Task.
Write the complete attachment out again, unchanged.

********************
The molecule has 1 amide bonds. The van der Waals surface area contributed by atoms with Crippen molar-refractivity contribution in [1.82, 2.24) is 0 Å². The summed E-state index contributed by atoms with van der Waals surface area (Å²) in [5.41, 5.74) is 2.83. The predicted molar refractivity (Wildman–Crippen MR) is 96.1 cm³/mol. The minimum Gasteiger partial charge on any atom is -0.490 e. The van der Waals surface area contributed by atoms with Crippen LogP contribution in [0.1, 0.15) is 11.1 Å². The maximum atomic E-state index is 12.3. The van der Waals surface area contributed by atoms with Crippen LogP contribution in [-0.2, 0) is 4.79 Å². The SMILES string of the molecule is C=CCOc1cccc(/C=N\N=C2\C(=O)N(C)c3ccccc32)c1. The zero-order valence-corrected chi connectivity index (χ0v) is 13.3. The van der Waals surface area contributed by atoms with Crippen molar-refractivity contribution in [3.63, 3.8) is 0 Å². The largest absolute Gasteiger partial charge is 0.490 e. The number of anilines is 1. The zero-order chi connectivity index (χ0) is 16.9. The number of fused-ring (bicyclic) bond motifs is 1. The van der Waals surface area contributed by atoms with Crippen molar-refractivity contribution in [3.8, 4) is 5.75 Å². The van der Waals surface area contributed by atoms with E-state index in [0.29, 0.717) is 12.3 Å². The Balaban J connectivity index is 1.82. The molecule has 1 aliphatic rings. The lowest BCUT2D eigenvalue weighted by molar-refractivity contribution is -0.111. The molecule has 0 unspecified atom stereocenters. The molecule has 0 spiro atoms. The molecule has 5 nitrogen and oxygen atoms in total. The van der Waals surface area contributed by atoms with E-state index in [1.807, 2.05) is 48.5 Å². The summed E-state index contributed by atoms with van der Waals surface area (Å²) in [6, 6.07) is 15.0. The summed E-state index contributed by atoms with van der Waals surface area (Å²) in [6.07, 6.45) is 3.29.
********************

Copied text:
The molecule has 1 amide bonds. The van der Waals surface area contributed by atoms with Crippen molar-refractivity contribution in [1.82, 2.24) is 0 Å². The summed E-state index contributed by atoms with van der Waals surface area (Å²) in [5.41, 5.74) is 2.83. The predicted molar refractivity (Wildman–Crippen MR) is 96.1 cm³/mol. The minimum Gasteiger partial charge on any atom is -0.490 e. The van der Waals surface area contributed by atoms with Crippen LogP contribution in [0.1, 0.15) is 11.1 Å². The maximum atomic E-state index is 12.3. The van der Waals surface area contributed by atoms with Crippen LogP contribution in [-0.2, 0) is 4.79 Å². The SMILES string of the molecule is C=CCOc1cccc(/C=N\N=C2\C(=O)N(C)c3ccccc32)c1. The zero-order valence-corrected chi connectivity index (χ0v) is 13.3. The van der Waals surface area contributed by atoms with Crippen molar-refractivity contribution in [3.63, 3.8) is 0 Å². The largest absolute Gasteiger partial charge is 0.490 e. The number of anilines is 1. The zero-order chi connectivity index (χ0) is 16.9. The number of fused-ring (bicyclic) bond motifs is 1. The van der Waals surface area contributed by atoms with Crippen molar-refractivity contribution in [3.8, 4) is 5.75 Å². The van der Waals surface area contributed by atoms with E-state index in [0.29, 0.717) is 12.3 Å². The Balaban J connectivity index is 1.82. The molecule has 1 aliphatic rings. The lowest BCUT2D eigenvalue weighted by molar-refractivity contribution is -0.111. The molecule has 0 unspecified atom stereocenters. The molecule has 0 spiro atoms. The molecule has 5 nitrogen and oxygen atoms in total. The van der Waals surface area contributed by atoms with E-state index in [1.807, 2.05) is 48.5 Å². The summed E-state index contributed by atoms with van der Waals surface area (Å²) in [6, 6.07) is 15.0. The summed E-state index contributed by atoms with van der Waals surface area (Å²) in [6.07, 6.45) is 3.29.